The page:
In Scripture, we find the term “edification” used along with other similar terms such as “encouragement” or “exhortation” and “comfort” or “consolation.” In a particularly revealing passage, “edification” is also related to unity, knowing Jesus, and maturity in Christ:

… to equip the saints for the work of ministry, for building up the body of Christ, until we all attain to the unity of the faith and of the knowledge of the Son of God, to mature manhood, to the measure of the stature of the fullness of Christ… (Ephesians 4:12-13 ESV)

So, I often say that when we edify one another, we are helping one another live a more mature life in Jesus Christ. But, even then, we have to ask what it means to live a more mature life in Jesus Christ. I think this is intimately related to the concepts of sanctification and discipleship, but it still doesn’t tell us what it means to edify one another.

In this series, I plan to look at three areas in which we can edify one another (i.e., seek to help one another live a more mature life in Jesus Christ): 1) our relationship with God, 2) our relationship with one another, and 3) our relationship with others.


Comments are closed. If you would like to discuss this post, send an email to alan [at] alanknox [dot] net.

  1. 1-17-2011

    hi alan. i do have a few questions. just stuff that rolls around in my head. edify and its latin translation, the name of your blog, that kind of thing. are assembling and edifying the same thing? when paul gives his instruction on what each is to bring when they assemble, isnt the first thing they bring, them self? are they edifying each other in the mere act of assembling? in 1 peter, pete talks about the individual stones being built together, is this assembling and edifying? once assembled, does the individual assert them self, and put forth a song, or prayer,or psalm, or scripture, as part of their prescribed duty? if so, what then is the role of the Holy Spirit in this? in the selection of the materials presented, the interpretation, where? once assembled, if the Holy Spirit leads, what does the role of participation become to the individual? when does it cease to be the individual, and what they choose to share, the group and what they are sharing, and become, or cease to be, the informing guidance of the Holy Spirit? you do not have to answer any of these, they are not so much directed at or to you, but rather, just questions stirred by this subject.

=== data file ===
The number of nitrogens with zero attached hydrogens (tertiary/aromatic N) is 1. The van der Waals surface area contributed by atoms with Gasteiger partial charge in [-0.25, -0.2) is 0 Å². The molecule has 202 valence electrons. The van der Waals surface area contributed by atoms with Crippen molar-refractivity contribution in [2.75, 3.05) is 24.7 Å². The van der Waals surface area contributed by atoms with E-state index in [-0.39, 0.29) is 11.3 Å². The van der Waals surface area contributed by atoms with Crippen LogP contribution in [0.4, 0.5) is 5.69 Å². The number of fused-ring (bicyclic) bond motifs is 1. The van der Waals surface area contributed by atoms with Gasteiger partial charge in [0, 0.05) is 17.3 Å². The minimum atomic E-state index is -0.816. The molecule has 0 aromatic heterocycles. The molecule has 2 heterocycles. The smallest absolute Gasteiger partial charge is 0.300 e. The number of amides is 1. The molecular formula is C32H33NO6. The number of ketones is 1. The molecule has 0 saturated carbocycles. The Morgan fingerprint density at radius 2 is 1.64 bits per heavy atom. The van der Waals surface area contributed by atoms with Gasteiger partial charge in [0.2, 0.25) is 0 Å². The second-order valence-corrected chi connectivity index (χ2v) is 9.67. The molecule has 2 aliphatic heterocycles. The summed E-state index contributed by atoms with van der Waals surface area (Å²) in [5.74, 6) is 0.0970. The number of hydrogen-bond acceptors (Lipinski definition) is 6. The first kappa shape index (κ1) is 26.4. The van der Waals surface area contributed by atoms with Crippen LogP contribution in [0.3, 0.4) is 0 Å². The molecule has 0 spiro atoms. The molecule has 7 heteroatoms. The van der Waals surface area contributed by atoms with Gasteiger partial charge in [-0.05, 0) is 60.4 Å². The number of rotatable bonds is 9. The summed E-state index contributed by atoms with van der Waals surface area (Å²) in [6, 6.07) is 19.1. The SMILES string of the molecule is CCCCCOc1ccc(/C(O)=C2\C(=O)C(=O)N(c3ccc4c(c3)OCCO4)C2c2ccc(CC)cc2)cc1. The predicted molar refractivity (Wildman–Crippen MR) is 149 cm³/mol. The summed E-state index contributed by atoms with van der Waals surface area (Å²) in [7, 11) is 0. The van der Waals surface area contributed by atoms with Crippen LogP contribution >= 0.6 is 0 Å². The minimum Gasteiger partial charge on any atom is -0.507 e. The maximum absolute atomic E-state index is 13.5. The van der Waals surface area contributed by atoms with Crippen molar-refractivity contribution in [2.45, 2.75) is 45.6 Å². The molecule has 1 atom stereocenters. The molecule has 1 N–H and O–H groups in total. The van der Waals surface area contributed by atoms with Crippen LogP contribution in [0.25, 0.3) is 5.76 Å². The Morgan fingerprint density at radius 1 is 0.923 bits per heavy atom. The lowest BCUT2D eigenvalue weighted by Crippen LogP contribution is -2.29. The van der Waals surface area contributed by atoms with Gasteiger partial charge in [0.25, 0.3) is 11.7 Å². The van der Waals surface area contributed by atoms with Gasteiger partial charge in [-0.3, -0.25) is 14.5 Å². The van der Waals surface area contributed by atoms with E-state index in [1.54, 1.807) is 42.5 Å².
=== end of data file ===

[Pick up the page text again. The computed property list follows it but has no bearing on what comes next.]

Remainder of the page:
2. 1-17-2011


    Paul instructed the Corinthians that whenever they assemble, they should do everything for the purpose of edifying one another. So, there is a difference between “assembling” and “edification.” However, when we assemble, we should edify one another – i.e., that should be our purpose when we gather together.

    I think your questions about the activities of the individual and the work of the Holy Spirit are great questions to ask. Like you suggested, I don’t have specific answers. However, it seems that it is possible for the Holy Spirit to gift someone in a certain way (i.e., prophecy or speaking in tongues), but that same person should NOT exercise that spiritual gift. (Read through 1 Corinthians 14:26-30 or so for some examples).


  3. 1-17-2011

    thanks, alan.